Funds from a $53,000 U.S. Department of Agriculture grant will be used in part to genetically identify historic apples grown in Montezuma County.
In recent years, Montezuma Orchard Restoration Project (MORP) officials have located approximately 200 historic apple orchards in Montezuma County. While some only have a few trees remaining, other orchards have several hundred trees.
“We have found and continue to identify what are now rare apple trees,” said orchardist Jude Schuenemeyer.
Schuenemeyer explained that Montezuma County was once a top apple producer for the region, with some orchards containing dozens of apple varieties. (One area orchard was even a winner at the 1904 World Fair in St. Louis). The local market, however, began to collapse in the 1920s, and many of the area’s historic apple orchards ceased operations. The rarest varieties all but disappeared.
Nearly a century later, MORP officials are working to restore the area’s apple prominence, and a new $52,630 grant will be used to collect leaf tissue to genetically identify those lost varieties.
“It’s part of a USDA research project to do DNA testing to identify our apple trees,” said MORP director Nina Williams.
With an aim to revitalize Montezuma County as a top apple producer in Colorado, the 18-month grant will also be used to propagate up to 3,000 rootstalks of heirloom apples, conduct educational grafting workshops and produce a heritage orchard handbook.
“Our ultimate goal is to protect and restore our heritage orchards,” said Williams.
MORP officials attributed the resurgence of heirloom apple varieties to the Internet. Not only have older generations been reintroduced to the apples they ate as children, but a new generation of consumers now also demands them.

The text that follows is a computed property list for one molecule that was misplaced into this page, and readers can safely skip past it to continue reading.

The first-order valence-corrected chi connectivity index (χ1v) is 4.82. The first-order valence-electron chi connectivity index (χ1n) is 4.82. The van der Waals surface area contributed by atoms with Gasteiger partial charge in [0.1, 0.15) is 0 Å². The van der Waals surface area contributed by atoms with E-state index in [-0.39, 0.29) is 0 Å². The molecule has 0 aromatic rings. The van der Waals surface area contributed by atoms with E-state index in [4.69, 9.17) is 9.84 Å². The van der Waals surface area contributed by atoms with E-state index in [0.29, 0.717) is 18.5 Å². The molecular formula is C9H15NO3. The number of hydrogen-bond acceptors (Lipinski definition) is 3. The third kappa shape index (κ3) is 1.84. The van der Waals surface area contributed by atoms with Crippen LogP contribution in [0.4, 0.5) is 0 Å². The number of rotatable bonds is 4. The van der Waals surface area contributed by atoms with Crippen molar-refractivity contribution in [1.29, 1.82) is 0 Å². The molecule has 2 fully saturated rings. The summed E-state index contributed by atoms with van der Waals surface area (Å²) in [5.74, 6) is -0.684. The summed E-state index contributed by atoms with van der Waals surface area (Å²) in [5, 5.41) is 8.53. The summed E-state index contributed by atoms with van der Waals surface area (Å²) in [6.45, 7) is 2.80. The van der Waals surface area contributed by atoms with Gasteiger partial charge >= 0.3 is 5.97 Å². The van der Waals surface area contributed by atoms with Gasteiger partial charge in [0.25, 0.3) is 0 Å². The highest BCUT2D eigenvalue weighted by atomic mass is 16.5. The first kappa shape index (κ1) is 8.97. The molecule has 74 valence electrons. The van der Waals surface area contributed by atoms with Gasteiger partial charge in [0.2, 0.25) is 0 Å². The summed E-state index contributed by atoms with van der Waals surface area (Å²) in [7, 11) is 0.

“People are intrigued with the history,” Williams said.
The local apple orchard restoration project was one of 10 organizations to receive grants that totaled $730,000 through the Colorado Department of Agriculture’s 2015 Specialty Crops Program. Funds were received by the Colorado Department of Agriculture from the USDA Specialty Crop Block Grant Program, which aims to enhance the competitiveness of specialty crops.
Other grants were awarded to the Colorado Potato Administrative Committee, Colorado Proud, Colorado Department of Agriculture, Colorado State University,
Fort Lewis College, and the Colorado Nursery and Greenhouse Association.
“The Montezuma Orchard Restoration Project was one of the most outside the box programs in Colorado to receive this grant,” said Schuenemeyer.
Formed as an informal partnership with the Montezuma County Historical Society in 2008, MORP hopes to restore the fruit orchards that were once prominent in the agricultural landscape of southwestern Colorado. Montezuma County was home to orchards that won three gold medals at the 1904 World’s Fair in St. Louis.
Since its formation, MORP officials have rediscovered three apple varieties that were considered extinct – the Raspberry apple, the Colorado Orange apple and the Cedar Hill Black apple.
MORP has also helped to initiate an orchard trial with Colorado State University to identify cider, local seedling and rare varieties that grow successfully in the region, and developed relationships with hard cider start-ups for production purposes.
“Our orchard economy can work here, and it grows here,” said Schuenemeyer. “We have tremendous market potential.”